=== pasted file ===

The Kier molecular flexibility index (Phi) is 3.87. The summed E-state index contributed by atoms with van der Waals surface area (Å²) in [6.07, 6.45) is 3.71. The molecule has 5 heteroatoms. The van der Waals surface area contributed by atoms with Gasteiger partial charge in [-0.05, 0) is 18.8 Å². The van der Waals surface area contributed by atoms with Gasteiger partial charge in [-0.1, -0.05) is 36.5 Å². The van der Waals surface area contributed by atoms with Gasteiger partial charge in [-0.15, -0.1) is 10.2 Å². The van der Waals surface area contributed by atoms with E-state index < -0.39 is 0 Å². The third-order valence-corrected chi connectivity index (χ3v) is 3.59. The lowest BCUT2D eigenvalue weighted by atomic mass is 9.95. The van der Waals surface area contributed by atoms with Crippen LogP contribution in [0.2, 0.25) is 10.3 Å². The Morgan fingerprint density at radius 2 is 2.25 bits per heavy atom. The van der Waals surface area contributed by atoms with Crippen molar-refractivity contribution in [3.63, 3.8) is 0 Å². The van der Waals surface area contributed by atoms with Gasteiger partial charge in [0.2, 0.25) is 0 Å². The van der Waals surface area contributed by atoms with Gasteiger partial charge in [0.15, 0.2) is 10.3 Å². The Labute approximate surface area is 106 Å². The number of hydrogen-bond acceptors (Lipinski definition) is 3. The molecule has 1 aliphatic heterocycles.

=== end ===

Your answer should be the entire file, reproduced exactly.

The Kier molecular flexibility index (Phi) is 3.87. The summed E-state index contributed by atoms with van der Waals surface area (Å²) in [6.07, 6.45) is 3.71. The molecule has 5 heteroatoms. The van der Waals surface area contributed by atoms with Gasteiger partial charge in [-0.05, 0) is 18.8 Å². The van der Waals surface area contributed by atoms with Gasteiger partial charge in [-0.1, -0.05) is 36.5 Å². The van der Waals surface area contributed by atoms with Gasteiger partial charge in [-0.15, -0.1) is 10.2 Å². The van der Waals surface area contributed by atoms with E-state index < -0.39 is 0 Å². The third-order valence-corrected chi connectivity index (χ3v) is 3.59. The lowest BCUT2D eigenvalue weighted by atomic mass is 9.95. The van der Waals surface area contributed by atoms with Crippen LogP contribution in [0.2, 0.25) is 10.3 Å². The Morgan fingerprint density at radius 2 is 2.25 bits per heavy atom. The van der Waals surface area contributed by atoms with Crippen molar-refractivity contribution in [3.63, 3.8) is 0 Å². The van der Waals surface area contributed by atoms with Gasteiger partial charge in [0.2, 0.25) is 0 Å². The van der Waals surface area contributed by atoms with Gasteiger partial charge in [0.15, 0.2) is 10.3 Å². The Labute approximate surface area is 106 Å². The number of hydrogen-bond acceptors (Lipinski definition) is 3. The molecule has 1 aliphatic heterocycles.